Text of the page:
This is going to be one of those rambles, so if you decide to read on, don’t say you haven’t been warned.
I know, I know – I said there’ll be no fashion related post today. But then I didn’t know that I’d stumble upon these … Dior fashion sketches on flickr. You should totally check them out – although some of the ladies look a bit anatomically challenged, I have to say.
This dress, however, is adorable:
After the unrelenting rain, Summer has hit the UK. And while I’m really happy that we finally get to see some sun, the drive to hunch over the sewing machine or handle wool (the Elwing Calafalas is a mere 4/5 arm away from being finished) is somewhat lowered.
Which is fine, really – I have spent some time thinking about how to go about the chevron skirt. First, I tried to decide if i wanted one or more blocks of chevrons. Out came my trusty notebook.
I am clearly leaning towards the upper version, with two chevron blocks. Not because I shy away from having to sew so many pieces. That’s a mixed bag – while it’s clearly more effort and time, it would also enable me to use more of the old jeans. This could have been a dilemma, but the (crude) drawing avoided that – I have a clear favorite. I can see the four chevron thing work on a longer, slimmer pencil skirt, tho … hm. Maybe some other time.
After that I googled around a bit, to see if I could find pretty pictures to inspire me more. Sadly, not a lot there.
I found a very dark picture of a pair of chevron jeans worn by Kate Moss, but it’s hard to make out any details.
Then there is the lovely maxi skirt Flame in the Darkness made.
Neither is what I’m after, nice as they are in their own right.
Which brings me back to the construction of the baby. This tutorial looks really helpful, even though it’s not exactly what I’ll be doing . This “wonky” chevron striping has me intrigued, tho … even though it’s not what I imagine for this particular skirt.
This looks like a great tut on how to make my pattern, although I’m not entirely convinced I want darts, as I feel they would possibly break the flow of the chevron pattern. What do you think?
I do need some tapering, especially in the back, to deal with my swayback. I was thinking I could just taper all four pieces (2 front, 2 back) from hip to waist along the seam-lines, and maybe cut the back a wee bit bigger around the bum area and taper off more for the swayback … I’m beginning to think this will need a muslin.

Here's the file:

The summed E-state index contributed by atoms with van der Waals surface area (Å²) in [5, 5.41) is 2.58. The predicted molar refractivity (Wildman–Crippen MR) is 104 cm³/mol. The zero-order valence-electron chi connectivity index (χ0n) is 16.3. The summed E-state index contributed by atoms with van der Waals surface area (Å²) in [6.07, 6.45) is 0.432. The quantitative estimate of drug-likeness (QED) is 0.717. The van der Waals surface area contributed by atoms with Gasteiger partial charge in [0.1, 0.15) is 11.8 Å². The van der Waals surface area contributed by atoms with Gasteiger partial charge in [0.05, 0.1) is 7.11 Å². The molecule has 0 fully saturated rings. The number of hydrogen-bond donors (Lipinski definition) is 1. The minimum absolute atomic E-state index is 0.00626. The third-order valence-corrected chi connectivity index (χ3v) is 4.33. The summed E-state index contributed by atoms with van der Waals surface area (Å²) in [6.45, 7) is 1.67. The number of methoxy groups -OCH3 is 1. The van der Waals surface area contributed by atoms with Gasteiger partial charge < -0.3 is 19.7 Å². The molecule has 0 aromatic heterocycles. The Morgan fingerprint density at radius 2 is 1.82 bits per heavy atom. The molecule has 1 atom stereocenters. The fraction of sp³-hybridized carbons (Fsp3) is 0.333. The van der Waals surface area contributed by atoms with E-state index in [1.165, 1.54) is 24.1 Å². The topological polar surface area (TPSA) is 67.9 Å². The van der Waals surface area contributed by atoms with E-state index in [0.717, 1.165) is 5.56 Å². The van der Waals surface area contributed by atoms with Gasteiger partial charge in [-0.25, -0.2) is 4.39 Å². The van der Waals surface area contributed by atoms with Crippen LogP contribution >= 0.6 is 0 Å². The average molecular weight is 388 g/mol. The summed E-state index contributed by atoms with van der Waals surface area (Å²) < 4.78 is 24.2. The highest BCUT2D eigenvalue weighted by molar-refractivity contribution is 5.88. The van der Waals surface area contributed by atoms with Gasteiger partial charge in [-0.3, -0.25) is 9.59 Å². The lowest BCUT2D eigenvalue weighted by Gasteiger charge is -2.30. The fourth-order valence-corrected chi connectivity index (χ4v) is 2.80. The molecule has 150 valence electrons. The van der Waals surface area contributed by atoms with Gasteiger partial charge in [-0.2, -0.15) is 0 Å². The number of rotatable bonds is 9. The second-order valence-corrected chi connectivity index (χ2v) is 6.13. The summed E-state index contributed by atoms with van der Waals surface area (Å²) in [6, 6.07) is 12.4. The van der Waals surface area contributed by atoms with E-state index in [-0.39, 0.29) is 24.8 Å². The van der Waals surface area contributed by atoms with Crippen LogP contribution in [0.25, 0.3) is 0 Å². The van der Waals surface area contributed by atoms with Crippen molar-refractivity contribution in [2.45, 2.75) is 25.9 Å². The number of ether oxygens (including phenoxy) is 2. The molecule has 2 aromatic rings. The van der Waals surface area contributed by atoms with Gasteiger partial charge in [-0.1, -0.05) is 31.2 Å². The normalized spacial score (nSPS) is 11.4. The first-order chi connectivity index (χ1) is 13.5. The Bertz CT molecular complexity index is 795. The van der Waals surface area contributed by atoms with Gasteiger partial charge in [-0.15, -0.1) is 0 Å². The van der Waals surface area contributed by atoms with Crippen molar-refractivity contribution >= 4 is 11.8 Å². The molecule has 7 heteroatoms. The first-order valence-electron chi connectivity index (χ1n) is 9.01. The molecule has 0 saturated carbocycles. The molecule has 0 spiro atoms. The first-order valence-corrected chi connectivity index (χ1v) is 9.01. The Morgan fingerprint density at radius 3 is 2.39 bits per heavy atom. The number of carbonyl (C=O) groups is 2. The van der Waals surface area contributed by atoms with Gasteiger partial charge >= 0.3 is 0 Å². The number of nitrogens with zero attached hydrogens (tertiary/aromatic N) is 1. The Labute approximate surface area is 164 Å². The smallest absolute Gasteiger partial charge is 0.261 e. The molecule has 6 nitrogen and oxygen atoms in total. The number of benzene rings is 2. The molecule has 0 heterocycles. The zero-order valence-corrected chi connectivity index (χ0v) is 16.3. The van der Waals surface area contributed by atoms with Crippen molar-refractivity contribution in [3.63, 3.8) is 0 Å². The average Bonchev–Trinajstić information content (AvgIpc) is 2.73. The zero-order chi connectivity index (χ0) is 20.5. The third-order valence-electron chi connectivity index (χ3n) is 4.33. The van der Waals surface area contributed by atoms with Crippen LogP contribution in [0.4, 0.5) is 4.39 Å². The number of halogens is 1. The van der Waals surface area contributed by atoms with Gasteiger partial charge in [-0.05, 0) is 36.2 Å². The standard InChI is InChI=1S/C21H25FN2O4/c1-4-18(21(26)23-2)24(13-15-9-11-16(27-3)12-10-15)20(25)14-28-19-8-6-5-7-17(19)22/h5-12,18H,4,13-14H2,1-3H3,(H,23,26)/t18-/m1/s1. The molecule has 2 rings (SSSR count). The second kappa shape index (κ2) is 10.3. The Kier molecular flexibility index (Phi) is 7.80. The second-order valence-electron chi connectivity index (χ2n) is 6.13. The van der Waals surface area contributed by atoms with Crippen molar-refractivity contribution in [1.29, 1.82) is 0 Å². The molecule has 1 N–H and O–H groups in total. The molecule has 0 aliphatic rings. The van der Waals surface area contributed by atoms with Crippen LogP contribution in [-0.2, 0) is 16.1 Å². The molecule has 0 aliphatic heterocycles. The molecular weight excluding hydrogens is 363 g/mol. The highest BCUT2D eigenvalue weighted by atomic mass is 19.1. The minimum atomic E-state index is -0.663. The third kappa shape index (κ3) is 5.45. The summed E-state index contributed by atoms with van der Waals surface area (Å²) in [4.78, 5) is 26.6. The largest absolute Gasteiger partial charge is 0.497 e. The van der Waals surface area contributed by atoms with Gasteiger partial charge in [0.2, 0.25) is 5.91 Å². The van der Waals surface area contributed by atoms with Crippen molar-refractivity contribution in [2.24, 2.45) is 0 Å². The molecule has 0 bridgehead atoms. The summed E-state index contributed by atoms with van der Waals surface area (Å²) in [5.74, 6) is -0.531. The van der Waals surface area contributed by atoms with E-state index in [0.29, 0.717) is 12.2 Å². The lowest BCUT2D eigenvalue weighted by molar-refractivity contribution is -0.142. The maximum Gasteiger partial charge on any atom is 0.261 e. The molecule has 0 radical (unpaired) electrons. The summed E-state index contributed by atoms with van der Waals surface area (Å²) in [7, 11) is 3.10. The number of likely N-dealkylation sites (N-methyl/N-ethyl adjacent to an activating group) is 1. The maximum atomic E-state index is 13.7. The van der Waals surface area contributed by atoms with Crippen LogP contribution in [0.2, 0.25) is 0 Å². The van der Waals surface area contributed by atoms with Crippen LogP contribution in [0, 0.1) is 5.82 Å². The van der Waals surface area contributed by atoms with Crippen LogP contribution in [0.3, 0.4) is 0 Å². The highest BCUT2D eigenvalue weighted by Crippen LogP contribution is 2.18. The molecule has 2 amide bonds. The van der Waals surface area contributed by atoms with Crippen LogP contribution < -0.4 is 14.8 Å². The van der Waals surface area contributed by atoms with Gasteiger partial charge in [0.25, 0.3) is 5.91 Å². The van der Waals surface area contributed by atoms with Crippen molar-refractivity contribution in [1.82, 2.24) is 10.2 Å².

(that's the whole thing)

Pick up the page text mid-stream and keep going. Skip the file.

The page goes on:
And just because I’ve been so short on pics this week, here’s one of a place I’d like to be at right now:
It’s not like I didn’t have anything on the needles. There’s Elwin Calafalas, a triangle shawl and a pair of socks. Not to speak of the cabin log blanket. There’s even a crochet project sitting patiently in a corner. Oh, and a cotton sweater, too …
After looking at all my projects rather miserably, I realized I did’t want to knit any of them. What I wanted to make was … something different. Maybe a shawl in a fingering weight, so it’d knit up quickly and could be used very soon? (Yes, you guessed it … it was raining outside.)
So some yarn was grabbed, I had a vague idea for something two colored and cast on. I used the same green lambswool and Aade Long yarn as in this shawl. Well, while the colours really work well together, what I really want is a black shawl. I don’t know why I don’t cast one on, I even have some really lovely Wollmeise sock yarn in black.Does this ever happen to you? Knowing exactly what you want/need, but somehow that doesn’t seem to be what ends up on your needles?
Since I wasn’t feeling the shawl, I ripped it. While doing so, I considered ripping a lazy-kate-type shawl that had used up most of the Aade Long (which I eventually did. Well, mostly, some’s still waiting …) earlier this year. And then lightning struck.
These two yarns would be *perfect* for a light, striped cardigan with a boat neck. I mean, like, perfect.
I’m now about a hand’s width underneath the arms, in a top down raglan construction, and striping the cardigan with added texture.
And what can I tell you? I’m loving it.
Happy New Year – I hope all your celebrations were merry, and the new year holds many pleasant and happy moments for you.
Mine has been mostly fab, so far.
I spent new year’s eve with a friend in Kent, and that was lovely. On my way back, she tugged along to London, and we visited the Victoria and Albert Museum, one of my favorite museums in the world. In particular, I’m a fan of their collection of the rather mundane – shoes, clothes, crockery and such.
I do apologize for the rather bad photo, but all I had on me was my mobile phone camera …
We also managed to catch the last day of an exhibition I had read about before, and wanted to see very badly. It would have been very much worth it for this alone – it was called “The Power of Making”, and had all sorts of handmade things on display.
In Germany, we have a word for that, it’s called “Kunsthandwerk”. Basically, it means utilities made by hand and on such a skill level that it’s actually art. Does such a word exist in English? I don’t know … artisan craftwork might be closest?
This exhibition was more on the artsy side, with objects that were clearly conceived in a crafty tradition, but executed to become art … a dress made from tailor’s pins. Wooden bicycles. Papiermache coffins. And the like.
My personal favorite, however, was the crocheted life-sized bear:
I really should go to the museum more often.
And next time, I’ll talk about my plans for the blog, as I’d like to make a few changes … see you soon!